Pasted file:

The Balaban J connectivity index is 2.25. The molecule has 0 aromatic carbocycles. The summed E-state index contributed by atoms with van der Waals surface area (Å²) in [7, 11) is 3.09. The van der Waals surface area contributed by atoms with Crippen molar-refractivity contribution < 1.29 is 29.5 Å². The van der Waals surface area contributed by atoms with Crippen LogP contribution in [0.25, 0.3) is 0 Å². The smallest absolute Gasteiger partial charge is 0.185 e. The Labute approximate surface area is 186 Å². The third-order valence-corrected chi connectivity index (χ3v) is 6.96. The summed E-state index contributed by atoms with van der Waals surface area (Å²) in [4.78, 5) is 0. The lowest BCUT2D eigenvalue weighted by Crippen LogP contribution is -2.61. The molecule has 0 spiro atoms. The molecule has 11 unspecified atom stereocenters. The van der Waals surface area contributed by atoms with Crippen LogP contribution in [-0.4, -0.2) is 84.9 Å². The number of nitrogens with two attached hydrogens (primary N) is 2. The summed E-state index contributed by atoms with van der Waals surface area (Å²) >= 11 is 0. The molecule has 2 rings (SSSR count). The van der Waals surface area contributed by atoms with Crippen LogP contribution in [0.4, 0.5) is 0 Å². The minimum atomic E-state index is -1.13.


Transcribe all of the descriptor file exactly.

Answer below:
The Balaban J connectivity index is 2.25. The molecule has 0 aromatic carbocycles. The summed E-state index contributed by atoms with van der Waals surface area (Å²) in [7, 11) is 3.09. The van der Waals surface area contributed by atoms with Crippen molar-refractivity contribution < 1.29 is 29.5 Å². The van der Waals surface area contributed by atoms with Crippen LogP contribution in [0.25, 0.3) is 0 Å². The smallest absolute Gasteiger partial charge is 0.185 e. The Labute approximate surface area is 186 Å². The third-order valence-corrected chi connectivity index (χ3v) is 6.96. The summed E-state index contributed by atoms with van der Waals surface area (Å²) in [4.78, 5) is 0. The lowest BCUT2D eigenvalue weighted by Crippen LogP contribution is -2.61. The molecule has 0 spiro atoms. The molecule has 11 unspecified atom stereocenters. The van der Waals surface area contributed by atoms with Crippen LogP contribution in [-0.4, -0.2) is 84.9 Å². The number of nitrogens with two attached hydrogens (primary N) is 2. The summed E-state index contributed by atoms with van der Waals surface area (Å²) >= 11 is 0. The molecule has 2 rings (SSSR count). The van der Waals surface area contributed by atoms with Crippen LogP contribution in [0.4, 0.5) is 0 Å². The minimum atomic E-state index is -1.13.